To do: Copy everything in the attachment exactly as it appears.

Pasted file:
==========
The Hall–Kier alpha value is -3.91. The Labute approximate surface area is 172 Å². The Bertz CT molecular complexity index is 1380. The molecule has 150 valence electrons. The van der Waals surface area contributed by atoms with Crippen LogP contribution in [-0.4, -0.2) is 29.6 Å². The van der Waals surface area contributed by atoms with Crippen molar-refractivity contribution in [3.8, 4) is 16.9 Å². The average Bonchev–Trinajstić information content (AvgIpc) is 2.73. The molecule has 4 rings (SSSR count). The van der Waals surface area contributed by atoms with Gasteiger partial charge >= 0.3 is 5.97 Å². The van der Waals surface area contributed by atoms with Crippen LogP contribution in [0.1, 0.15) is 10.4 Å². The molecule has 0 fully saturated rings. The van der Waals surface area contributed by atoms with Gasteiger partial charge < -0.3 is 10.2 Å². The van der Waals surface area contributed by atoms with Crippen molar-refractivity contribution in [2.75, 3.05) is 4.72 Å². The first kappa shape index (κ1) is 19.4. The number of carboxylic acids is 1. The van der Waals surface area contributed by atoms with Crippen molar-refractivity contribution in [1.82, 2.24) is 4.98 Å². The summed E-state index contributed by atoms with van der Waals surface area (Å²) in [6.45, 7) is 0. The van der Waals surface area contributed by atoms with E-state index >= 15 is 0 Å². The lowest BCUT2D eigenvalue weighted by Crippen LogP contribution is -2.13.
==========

The Hall–Kier alpha value is -3.91. The Labute approximate surface area is 172 Å². The Bertz CT molecular complexity index is 1380. The molecule has 150 valence electrons. The van der Waals surface area contributed by atoms with Crippen LogP contribution in [-0.4, -0.2) is 29.6 Å². The van der Waals surface area contributed by atoms with Crippen molar-refractivity contribution in [3.8, 4) is 16.9 Å². The average Bonchev–Trinajstić information content (AvgIpc) is 2.73. The molecule has 4 rings (SSSR count). The van der Waals surface area contributed by atoms with Gasteiger partial charge >= 0.3 is 5.97 Å². The van der Waals surface area contributed by atoms with Crippen LogP contribution in [0.1, 0.15) is 10.4 Å². The molecule has 0 fully saturated rings. The van der Waals surface area contributed by atoms with Gasteiger partial charge < -0.3 is 10.2 Å². The van der Waals surface area contributed by atoms with Crippen molar-refractivity contribution in [2.75, 3.05) is 4.72 Å². The first kappa shape index (κ1) is 19.4. The number of carboxylic acids is 1. The van der Waals surface area contributed by atoms with Crippen molar-refractivity contribution in [1.82, 2.24) is 4.98 Å². The summed E-state index contributed by atoms with van der Waals surface area (Å²) in [6.45, 7) is 0. The van der Waals surface area contributed by atoms with E-state index >= 15 is 0 Å². The lowest BCUT2D eigenvalue weighted by Crippen LogP contribution is -2.13.